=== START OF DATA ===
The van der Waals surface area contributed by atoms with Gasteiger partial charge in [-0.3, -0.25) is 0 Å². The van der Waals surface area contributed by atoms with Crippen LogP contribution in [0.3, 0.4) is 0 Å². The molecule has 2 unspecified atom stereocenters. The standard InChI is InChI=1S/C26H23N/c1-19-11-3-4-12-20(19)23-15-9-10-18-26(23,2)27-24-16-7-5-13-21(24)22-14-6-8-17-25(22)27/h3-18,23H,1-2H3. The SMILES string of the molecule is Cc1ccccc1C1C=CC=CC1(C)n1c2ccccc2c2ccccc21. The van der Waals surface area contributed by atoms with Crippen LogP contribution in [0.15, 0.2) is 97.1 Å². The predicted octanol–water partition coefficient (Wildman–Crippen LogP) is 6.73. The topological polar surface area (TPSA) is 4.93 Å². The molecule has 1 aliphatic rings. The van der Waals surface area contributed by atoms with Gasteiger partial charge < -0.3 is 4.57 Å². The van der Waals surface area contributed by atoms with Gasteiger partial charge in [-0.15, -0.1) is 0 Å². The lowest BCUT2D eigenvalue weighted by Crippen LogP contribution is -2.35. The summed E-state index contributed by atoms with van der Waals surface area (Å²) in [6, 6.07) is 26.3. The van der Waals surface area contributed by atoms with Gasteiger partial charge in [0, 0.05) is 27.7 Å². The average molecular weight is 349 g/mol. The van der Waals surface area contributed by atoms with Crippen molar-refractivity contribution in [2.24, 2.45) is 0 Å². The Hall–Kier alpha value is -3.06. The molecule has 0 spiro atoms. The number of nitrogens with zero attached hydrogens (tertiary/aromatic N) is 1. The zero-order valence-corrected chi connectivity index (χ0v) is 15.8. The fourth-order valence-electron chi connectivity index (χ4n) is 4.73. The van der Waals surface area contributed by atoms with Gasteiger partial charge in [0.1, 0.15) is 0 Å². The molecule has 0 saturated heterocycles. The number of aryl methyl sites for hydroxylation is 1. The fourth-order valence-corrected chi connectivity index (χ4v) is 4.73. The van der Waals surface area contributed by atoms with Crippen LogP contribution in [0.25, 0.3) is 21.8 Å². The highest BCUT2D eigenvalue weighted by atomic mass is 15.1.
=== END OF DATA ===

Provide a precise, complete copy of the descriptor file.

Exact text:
The van der Waals surface area contributed by atoms with Gasteiger partial charge in [-0.3, -0.25) is 0 Å². The van der Waals surface area contributed by atoms with Crippen LogP contribution in [0.3, 0.4) is 0 Å². The molecule has 2 unspecified atom stereocenters. The standard InChI is InChI=1S/C26H23N/c1-19-11-3-4-12-20(19)23-15-9-10-18-26(23,2)27-24-16-7-5-13-21(24)22-14-6-8-17-25(22)27/h3-18,23H,1-2H3. The SMILES string of the molecule is Cc1ccccc1C1C=CC=CC1(C)n1c2ccccc2c2ccccc21. The van der Waals surface area contributed by atoms with Crippen LogP contribution in [0.15, 0.2) is 97.1 Å². The predicted octanol–water partition coefficient (Wildman–Crippen LogP) is 6.73. The topological polar surface area (TPSA) is 4.93 Å². The molecule has 1 aliphatic rings. The van der Waals surface area contributed by atoms with Gasteiger partial charge < -0.3 is 4.57 Å². The van der Waals surface area contributed by atoms with Gasteiger partial charge in [-0.15, -0.1) is 0 Å². The lowest BCUT2D eigenvalue weighted by Crippen LogP contribution is -2.35. The summed E-state index contributed by atoms with van der Waals surface area (Å²) in [6, 6.07) is 26.3. The van der Waals surface area contributed by atoms with Gasteiger partial charge in [0, 0.05) is 27.7 Å². The average molecular weight is 349 g/mol. The van der Waals surface area contributed by atoms with Crippen molar-refractivity contribution in [2.24, 2.45) is 0 Å². The Hall–Kier alpha value is -3.06. The molecule has 0 spiro atoms. The number of nitrogens with zero attached hydrogens (tertiary/aromatic N) is 1. The zero-order valence-corrected chi connectivity index (χ0v) is 15.8. The fourth-order valence-electron chi connectivity index (χ4n) is 4.73. The van der Waals surface area contributed by atoms with Gasteiger partial charge in [0.1, 0.15) is 0 Å². The molecule has 0 saturated heterocycles. The number of aryl methyl sites for hydroxylation is 1. The fourth-order valence-corrected chi connectivity index (χ4v) is 4.73. The van der Waals surface area contributed by atoms with Crippen LogP contribution in [0.25, 0.3) is 21.8 Å². The highest BCUT2D eigenvalue weighted by atomic mass is 15.1.